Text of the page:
Modeling the North Atlantic and Labrador Sea dynamics with the global high-resolution ocean model FESOM
|Other Titles:||Modellierung der Dynamiken des Nordatlantiks und der Labrador See mit dem hochaufgelösten Ozeanmodell FESOM||Authors:||Danek, Christopher||Supervisor:||Lohmann, Gerrit||1. Expert:||Lohmann, Gerrit||2. Expert:||Danilov, Sergey||Abstract:||
The subpolar regions of the North Atlantic ocean are crucial for the global climate in terms of deep water formation, which is a major driver for the Atlantic Meridional Overturning Circulation (AMOC) that transports heat into northern latitudes and returns cold deep water masses southward. The influence of a high horizontal resolution (5-15 km) on the general circulation and hydrography in the North Atlantic is investigated using the finite element sea ice-ocean model FESOM. A stronger shift of the upper ocean circulation and water mass properties during the model spinup is found in the high-resolution model version compared to the low-resolution (ca. 1 deg) control run. In quasi-equilibrium, the high-resolution model is able to reduce typical low-resolution model biases. Especially, it exhibits a weaker salinification of the North Atlantic subpolar gyre and a reduced mixed layer depth in the Labrador Sea. However, during the spinup adjustment, initially improved high-resolution features partially reduce over time: the strength of the Atlantic overturning and the path of the North Atlantic Current are not maintained, and hence hydrographic biases known from low-resolution ocean models return in the high-resolution quasi-equilibrium state. Long baroclinic Rossby waves are identified as a potential cause for the strong upper ocean adjustment of the high-resolution model. In addition, the high-resolution model is able to represent turbulent processes on the meso- and submesoscale within the Labrador Sea interior. Mesoscale eddies transport buoyant seawater into regions of strong convection, thereby contributing significantly to restratification. In particular, ageostrophic velocities associated with baroclinic instability were found to play a crucial role on length scales on the order of O(10) km. Until now, the dynamics on such scales were rarely modeled with a realistic global high-resolution ocean model in quasi-equilibrium.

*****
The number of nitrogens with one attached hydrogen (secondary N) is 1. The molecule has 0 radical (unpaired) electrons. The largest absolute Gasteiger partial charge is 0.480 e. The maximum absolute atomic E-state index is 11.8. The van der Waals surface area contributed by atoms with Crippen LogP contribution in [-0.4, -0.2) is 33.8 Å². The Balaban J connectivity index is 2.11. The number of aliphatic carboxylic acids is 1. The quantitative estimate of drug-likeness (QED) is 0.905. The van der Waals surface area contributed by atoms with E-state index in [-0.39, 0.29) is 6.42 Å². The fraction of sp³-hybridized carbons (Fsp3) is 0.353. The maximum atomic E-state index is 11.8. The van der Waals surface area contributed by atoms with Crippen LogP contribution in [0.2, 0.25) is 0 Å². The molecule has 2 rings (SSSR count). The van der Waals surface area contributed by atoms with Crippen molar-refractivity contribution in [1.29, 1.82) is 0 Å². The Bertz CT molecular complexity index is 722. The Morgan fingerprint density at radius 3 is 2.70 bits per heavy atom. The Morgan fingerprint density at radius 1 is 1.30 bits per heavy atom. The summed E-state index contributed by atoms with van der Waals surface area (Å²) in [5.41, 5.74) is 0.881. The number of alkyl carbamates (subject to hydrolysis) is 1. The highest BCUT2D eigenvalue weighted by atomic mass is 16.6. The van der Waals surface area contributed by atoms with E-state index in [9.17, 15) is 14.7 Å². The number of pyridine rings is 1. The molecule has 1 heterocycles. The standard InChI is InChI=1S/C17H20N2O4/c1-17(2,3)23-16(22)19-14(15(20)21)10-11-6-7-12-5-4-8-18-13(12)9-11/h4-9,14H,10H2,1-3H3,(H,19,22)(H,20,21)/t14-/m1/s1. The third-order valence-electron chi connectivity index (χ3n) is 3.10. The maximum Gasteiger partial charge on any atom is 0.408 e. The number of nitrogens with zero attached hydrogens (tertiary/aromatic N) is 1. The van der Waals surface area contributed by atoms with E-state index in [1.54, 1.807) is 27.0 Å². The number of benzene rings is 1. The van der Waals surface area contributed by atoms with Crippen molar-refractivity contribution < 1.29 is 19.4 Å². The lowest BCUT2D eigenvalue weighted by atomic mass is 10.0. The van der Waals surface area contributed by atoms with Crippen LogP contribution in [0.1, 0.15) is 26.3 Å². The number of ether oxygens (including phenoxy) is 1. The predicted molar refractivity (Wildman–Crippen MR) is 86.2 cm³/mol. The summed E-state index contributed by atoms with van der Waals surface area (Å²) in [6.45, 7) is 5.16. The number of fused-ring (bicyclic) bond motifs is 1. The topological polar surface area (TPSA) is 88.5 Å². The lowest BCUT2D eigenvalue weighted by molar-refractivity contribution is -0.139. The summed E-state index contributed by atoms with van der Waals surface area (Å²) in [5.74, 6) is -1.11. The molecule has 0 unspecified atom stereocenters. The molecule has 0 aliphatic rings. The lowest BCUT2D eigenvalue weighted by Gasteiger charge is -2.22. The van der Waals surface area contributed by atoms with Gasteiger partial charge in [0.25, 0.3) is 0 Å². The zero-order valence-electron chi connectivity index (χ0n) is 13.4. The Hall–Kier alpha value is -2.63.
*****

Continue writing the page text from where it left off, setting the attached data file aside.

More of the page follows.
|Keywords:||Ocean model hindcast experiments, high spatial resolution, FESOM1.4, small-scale ocean physics, eddy kinetic energy||Issue Date:||1-Oct-2019||URN:||urn:nbn:de:gbv:46-00107744-12||Institution:||Universität Bremen||Faculty:||FB1 Physik/Elektrotechnik|
|Appears in Collections:||Dissertationen|
checked on Sep 20, 2020
checked on Sep 20, 2020
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